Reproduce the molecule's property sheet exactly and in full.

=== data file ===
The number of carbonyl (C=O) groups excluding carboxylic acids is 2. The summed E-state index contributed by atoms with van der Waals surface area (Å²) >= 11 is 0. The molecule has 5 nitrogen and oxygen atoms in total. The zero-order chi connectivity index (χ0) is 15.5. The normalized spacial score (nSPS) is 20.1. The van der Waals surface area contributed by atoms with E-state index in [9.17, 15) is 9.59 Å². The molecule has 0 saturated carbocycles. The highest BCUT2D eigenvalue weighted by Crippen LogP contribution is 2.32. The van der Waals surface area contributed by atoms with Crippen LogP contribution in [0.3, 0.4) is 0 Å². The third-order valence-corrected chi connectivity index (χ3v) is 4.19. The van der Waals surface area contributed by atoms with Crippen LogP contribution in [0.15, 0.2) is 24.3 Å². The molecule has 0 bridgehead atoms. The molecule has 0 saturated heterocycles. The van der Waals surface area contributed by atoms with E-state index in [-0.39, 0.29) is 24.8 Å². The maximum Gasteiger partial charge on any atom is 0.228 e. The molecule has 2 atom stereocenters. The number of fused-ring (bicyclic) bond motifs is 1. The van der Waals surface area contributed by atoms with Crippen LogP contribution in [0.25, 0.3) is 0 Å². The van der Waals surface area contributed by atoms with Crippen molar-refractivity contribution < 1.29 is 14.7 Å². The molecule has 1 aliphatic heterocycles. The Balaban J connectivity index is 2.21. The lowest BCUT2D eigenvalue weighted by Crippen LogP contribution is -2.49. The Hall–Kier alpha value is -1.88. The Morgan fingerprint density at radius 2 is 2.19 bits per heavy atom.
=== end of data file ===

The number of carbonyl (C=O) groups excluding carboxylic acids is 2. The summed E-state index contributed by atoms with van der Waals surface area (Å²) >= 11 is 0. The molecule has 5 nitrogen and oxygen atoms in total. The zero-order chi connectivity index (χ0) is 15.5. The normalized spacial score (nSPS) is 20.1. The van der Waals surface area contributed by atoms with E-state index in [9.17, 15) is 9.59 Å². The molecule has 0 saturated carbocycles. The highest BCUT2D eigenvalue weighted by Crippen LogP contribution is 2.32. The van der Waals surface area contributed by atoms with Crippen LogP contribution in [0.3, 0.4) is 0 Å². The third-order valence-corrected chi connectivity index (χ3v) is 4.19. The van der Waals surface area contributed by atoms with Crippen LogP contribution in [0.15, 0.2) is 24.3 Å². The molecule has 0 bridgehead atoms. The molecule has 0 saturated heterocycles. The van der Waals surface area contributed by atoms with E-state index in [-0.39, 0.29) is 24.8 Å². The maximum Gasteiger partial charge on any atom is 0.228 e. The molecule has 2 atom stereocenters. The number of fused-ring (bicyclic) bond motifs is 1. The van der Waals surface area contributed by atoms with Crippen LogP contribution in [0.25, 0.3) is 0 Å². The van der Waals surface area contributed by atoms with Crippen molar-refractivity contribution < 1.29 is 14.7 Å². The molecule has 1 aliphatic heterocycles. The Balaban J connectivity index is 2.21. The lowest BCUT2D eigenvalue weighted by Crippen LogP contribution is -2.49. The Hall–Kier alpha value is -1.88. The Morgan fingerprint density at radius 2 is 2.19 bits per heavy atom.